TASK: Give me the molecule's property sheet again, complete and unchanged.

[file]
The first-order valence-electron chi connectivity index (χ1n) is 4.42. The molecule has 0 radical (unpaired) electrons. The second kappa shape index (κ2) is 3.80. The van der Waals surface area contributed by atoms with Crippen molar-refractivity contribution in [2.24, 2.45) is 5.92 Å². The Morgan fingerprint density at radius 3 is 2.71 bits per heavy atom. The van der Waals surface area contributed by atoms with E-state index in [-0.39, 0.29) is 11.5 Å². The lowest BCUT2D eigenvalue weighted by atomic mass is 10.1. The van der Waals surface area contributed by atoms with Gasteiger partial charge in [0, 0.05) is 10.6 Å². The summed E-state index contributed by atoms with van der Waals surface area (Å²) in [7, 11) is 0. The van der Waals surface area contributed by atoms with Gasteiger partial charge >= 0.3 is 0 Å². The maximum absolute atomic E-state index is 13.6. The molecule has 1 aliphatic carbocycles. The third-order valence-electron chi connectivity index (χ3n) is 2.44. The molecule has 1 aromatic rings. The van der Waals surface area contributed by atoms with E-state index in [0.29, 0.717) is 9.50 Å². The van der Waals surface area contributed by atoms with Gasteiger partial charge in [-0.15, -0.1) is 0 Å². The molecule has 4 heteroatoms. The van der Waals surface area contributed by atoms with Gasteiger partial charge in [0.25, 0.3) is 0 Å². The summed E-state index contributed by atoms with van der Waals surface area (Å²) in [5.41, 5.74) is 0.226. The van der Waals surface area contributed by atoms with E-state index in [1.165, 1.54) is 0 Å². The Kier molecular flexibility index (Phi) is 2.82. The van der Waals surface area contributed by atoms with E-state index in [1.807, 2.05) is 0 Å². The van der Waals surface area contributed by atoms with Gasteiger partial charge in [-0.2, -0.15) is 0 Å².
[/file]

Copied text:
The first-order valence-electron chi connectivity index (χ1n) is 4.42. The molecule has 0 radical (unpaired) electrons. The second kappa shape index (κ2) is 3.80. The van der Waals surface area contributed by atoms with Crippen molar-refractivity contribution in [2.24, 2.45) is 5.92 Å². The Morgan fingerprint density at radius 3 is 2.71 bits per heavy atom. The van der Waals surface area contributed by atoms with E-state index in [-0.39, 0.29) is 11.5 Å². The lowest BCUT2D eigenvalue weighted by atomic mass is 10.1. The van der Waals surface area contributed by atoms with Gasteiger partial charge in [0, 0.05) is 10.6 Å². The summed E-state index contributed by atoms with van der Waals surface area (Å²) in [7, 11) is 0. The van der Waals surface area contributed by atoms with Gasteiger partial charge >= 0.3 is 0 Å². The maximum absolute atomic E-state index is 13.6. The molecule has 1 aliphatic carbocycles. The third-order valence-electron chi connectivity index (χ3n) is 2.44. The molecule has 1 aromatic rings. The van der Waals surface area contributed by atoms with E-state index in [0.29, 0.717) is 9.50 Å². The van der Waals surface area contributed by atoms with Gasteiger partial charge in [-0.15, -0.1) is 0 Å². The molecule has 4 heteroatoms. The van der Waals surface area contributed by atoms with Gasteiger partial charge in [0.25, 0.3) is 0 Å². The summed E-state index contributed by atoms with van der Waals surface area (Å²) in [5.41, 5.74) is 0.226. The van der Waals surface area contributed by atoms with E-state index in [1.165, 1.54) is 0 Å². The Kier molecular flexibility index (Phi) is 2.82. The van der Waals surface area contributed by atoms with E-state index in [1.807, 2.05) is 0 Å². The van der Waals surface area contributed by atoms with Gasteiger partial charge in [-0.2, -0.15) is 0 Å².